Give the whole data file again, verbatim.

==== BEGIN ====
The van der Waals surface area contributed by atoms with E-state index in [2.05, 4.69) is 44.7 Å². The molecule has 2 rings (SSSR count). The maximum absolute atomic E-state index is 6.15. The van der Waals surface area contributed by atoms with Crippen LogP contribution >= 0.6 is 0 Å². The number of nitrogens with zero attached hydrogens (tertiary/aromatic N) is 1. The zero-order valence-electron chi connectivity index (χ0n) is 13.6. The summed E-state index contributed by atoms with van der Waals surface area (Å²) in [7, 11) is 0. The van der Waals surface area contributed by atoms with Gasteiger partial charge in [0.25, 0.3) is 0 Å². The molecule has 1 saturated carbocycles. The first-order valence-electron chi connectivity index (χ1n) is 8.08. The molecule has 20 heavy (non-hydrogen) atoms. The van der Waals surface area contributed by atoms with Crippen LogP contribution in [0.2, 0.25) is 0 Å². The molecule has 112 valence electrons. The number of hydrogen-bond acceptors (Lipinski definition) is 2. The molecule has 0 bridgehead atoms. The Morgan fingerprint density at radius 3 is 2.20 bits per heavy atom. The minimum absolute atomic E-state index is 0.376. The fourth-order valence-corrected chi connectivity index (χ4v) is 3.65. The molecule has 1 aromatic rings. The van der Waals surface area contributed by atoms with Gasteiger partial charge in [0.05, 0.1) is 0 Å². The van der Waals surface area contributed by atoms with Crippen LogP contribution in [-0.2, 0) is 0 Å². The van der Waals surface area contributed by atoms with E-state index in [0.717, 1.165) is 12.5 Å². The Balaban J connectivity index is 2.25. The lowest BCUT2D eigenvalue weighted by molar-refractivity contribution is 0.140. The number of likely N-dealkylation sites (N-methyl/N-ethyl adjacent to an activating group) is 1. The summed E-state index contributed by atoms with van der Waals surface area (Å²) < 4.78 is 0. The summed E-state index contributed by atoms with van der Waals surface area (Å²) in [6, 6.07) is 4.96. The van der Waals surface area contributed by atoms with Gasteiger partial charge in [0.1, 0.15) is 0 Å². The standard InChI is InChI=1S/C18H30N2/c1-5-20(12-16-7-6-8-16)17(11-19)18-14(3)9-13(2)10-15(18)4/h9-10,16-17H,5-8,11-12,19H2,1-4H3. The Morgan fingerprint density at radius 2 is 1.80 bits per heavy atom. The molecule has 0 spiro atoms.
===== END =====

The van der Waals surface area contributed by atoms with E-state index in [2.05, 4.69) is 44.7 Å². The molecule has 2 rings (SSSR count). The maximum absolute atomic E-state index is 6.15. The van der Waals surface area contributed by atoms with Crippen LogP contribution >= 0.6 is 0 Å². The number of nitrogens with zero attached hydrogens (tertiary/aromatic N) is 1. The zero-order valence-electron chi connectivity index (χ0n) is 13.6. The summed E-state index contributed by atoms with van der Waals surface area (Å²) in [7, 11) is 0. The van der Waals surface area contributed by atoms with Gasteiger partial charge in [0.25, 0.3) is 0 Å². The molecule has 1 saturated carbocycles. The first-order valence-electron chi connectivity index (χ1n) is 8.08. The molecule has 20 heavy (non-hydrogen) atoms. The van der Waals surface area contributed by atoms with Crippen LogP contribution in [0.2, 0.25) is 0 Å². The molecule has 112 valence electrons. The number of hydrogen-bond acceptors (Lipinski definition) is 2. The molecule has 0 bridgehead atoms. The Morgan fingerprint density at radius 3 is 2.20 bits per heavy atom. The minimum absolute atomic E-state index is 0.376. The fourth-order valence-corrected chi connectivity index (χ4v) is 3.65. The molecule has 1 aromatic rings. The van der Waals surface area contributed by atoms with Gasteiger partial charge in [0.05, 0.1) is 0 Å². The van der Waals surface area contributed by atoms with Crippen LogP contribution in [-0.2, 0) is 0 Å². The van der Waals surface area contributed by atoms with E-state index in [0.717, 1.165) is 12.5 Å². The Balaban J connectivity index is 2.25. The lowest BCUT2D eigenvalue weighted by molar-refractivity contribution is 0.140. The number of likely N-dealkylation sites (N-methyl/N-ethyl adjacent to an activating group) is 1. The summed E-state index contributed by atoms with van der Waals surface area (Å²) < 4.78 is 0. The summed E-state index contributed by atoms with van der Waals surface area (Å²) in [6, 6.07) is 4.96. The van der Waals surface area contributed by atoms with Gasteiger partial charge in [0.1, 0.15) is 0 Å². The standard InChI is InChI=1S/C18H30N2/c1-5-20(12-16-7-6-8-16)17(11-19)18-14(3)9-13(2)10-15(18)4/h9-10,16-17H,5-8,11-12,19H2,1-4H3. The Morgan fingerprint density at radius 2 is 1.80 bits per heavy atom. The molecule has 0 spiro atoms.